GUEST POST: David Lisch on the Basics of Intellectual Property Law for Start-Ups (Part 2-Patents)
Guest Post: Gray Reed intellectual property attorney David Lisch provides this two part series on Basics of Intellectual Property Law for Start-Ups. Part one focused on trademarks and entity formation. This part focuses on patent law.
A patent protects “any new and useful process, machine, manufacture, or composition of matter, or any new and useful improvement thereof” 35 U.S.C. § 101. Unlike trademarks, which protect a brand name and recognition, a patent protects an invention, including functionality or design thereof. A patent gives the owner the exclusive right to manufacture products or employ processes covered by the patent for 20 years from the earliest priority date.
1. Do a Prior Art Search
Prior to filing a patent application, a business may elect to perform a prior art search to become informed of possible prior art which may be cited against the invention and/or preclude patentability. Moreover, it may assist the drafting attorney to craft claims which capture the invention but avoid overlapping with potential prior art, thus (hopefully) reducing the likelihood of the application being issued one or more office actions which will incur additional costs for the attorney to draft a response to.
2. Know your deadlines
The urgency of filing for a patent application wholly depends on when the first public disclosure, public use, or sale occurred. See 35 U.S.C. § 102. In the United States, there is a one-year grace period after such occurrence to file either a provisional or nonprovisional patent application. A provisional patent application may be filed to establish a “filing date,” and usually costs significantly less than a nonprovisional due to requiring less time to draft. Filing a provisional application will give the business one year to test the market and explore if filling a nonprovisional patent application is worthwhile. However, the follow-on nonprovisional patent application must be filed within that one year timeframe of filing the provisional application and claim benefit thereto, or the provisional application will become prior art to any future patent applications for the same invention.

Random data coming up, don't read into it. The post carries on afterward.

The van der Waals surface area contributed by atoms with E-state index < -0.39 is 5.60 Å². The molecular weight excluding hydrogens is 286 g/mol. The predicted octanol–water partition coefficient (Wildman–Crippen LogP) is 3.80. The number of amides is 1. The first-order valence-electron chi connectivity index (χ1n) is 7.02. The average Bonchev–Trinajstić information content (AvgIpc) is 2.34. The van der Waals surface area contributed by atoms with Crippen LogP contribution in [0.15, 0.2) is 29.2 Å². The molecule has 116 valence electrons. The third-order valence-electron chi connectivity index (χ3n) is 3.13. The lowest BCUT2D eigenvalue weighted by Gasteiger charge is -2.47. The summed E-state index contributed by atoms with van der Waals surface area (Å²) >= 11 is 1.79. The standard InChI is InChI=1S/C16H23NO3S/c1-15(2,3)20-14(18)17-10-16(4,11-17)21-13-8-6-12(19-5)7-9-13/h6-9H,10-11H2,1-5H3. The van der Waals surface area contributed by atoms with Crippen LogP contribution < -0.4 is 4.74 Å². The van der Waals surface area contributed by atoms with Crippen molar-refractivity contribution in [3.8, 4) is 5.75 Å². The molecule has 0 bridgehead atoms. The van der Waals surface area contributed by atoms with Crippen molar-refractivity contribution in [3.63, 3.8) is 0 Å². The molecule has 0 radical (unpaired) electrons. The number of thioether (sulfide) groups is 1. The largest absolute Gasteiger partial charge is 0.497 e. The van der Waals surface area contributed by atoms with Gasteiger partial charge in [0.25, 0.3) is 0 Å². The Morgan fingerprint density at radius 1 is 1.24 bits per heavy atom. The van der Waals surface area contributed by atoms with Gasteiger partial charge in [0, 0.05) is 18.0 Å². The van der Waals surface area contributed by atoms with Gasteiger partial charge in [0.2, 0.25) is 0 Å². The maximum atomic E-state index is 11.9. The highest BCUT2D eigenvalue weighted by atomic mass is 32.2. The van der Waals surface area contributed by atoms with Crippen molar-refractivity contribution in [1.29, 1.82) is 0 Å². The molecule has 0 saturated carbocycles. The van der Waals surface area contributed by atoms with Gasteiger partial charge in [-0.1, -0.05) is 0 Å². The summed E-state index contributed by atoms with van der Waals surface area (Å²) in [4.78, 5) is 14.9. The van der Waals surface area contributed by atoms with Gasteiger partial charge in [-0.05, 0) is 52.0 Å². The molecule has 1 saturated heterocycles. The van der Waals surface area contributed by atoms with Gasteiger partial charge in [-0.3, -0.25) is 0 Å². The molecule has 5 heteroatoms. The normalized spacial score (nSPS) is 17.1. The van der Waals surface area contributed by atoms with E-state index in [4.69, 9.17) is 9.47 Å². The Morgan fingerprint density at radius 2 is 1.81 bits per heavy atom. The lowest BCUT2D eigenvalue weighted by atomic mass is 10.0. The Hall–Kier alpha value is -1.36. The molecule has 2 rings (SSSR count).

3. Know what is not patentable
There are a few judicially created exceptions which preclude patentability, including if a claim is directed to a law of nature, a natural phenomenon, or an abstract idea. This last exception of being an abstract idea is particularly relevant to web based companies due to the likely desire of patenting search or coding algorithms and other software and/or business method related inventions. More specifically, these areas have received significant attention since June 19, 2014, when the Supreme Court decided Alice Corp. v. CLS Bank Int’l, 134 S. Ct. 1247 (2014). This article (Wave Of USPTO Alice Rejections Has Cos. Tweaking Strategies) succinctly explains the current state of the U.S. Patent and Trademark Office, and the likelihood of obtaining a software or business method patent. A few quotable comments include:
“In recent months, USPTO patent examiners who handle applications in the area of e-commerce have been rejecting more than 90 percent of applications under Alice”
“It has become clear from the statistics that applications for patents on ways of performing business methods more efficiently using a computer face a difficult or nearly impossible path at the USPTO.”
While keeping this article to the fundamentals, it is worth noting some exceptions to the above may apply depending on the timeline of development of the part or invention being claimed, along with if any public uses were “experimental,” however that is beyond the scope of this article. Moreover, it is a best practice to not have to rely on these exceptions in the first place. Additionally, while the one-year grace period applies to the United States, such first disclosures may bar protection in other jurisdictions, such as Europe, Japan, and China, which employ a worldwide “absolute novelty” rule (any disclosure worldwide prior to filing the patent application, even a disclosure by the applicant, may be cited as prior art, thus possibly barring patentability).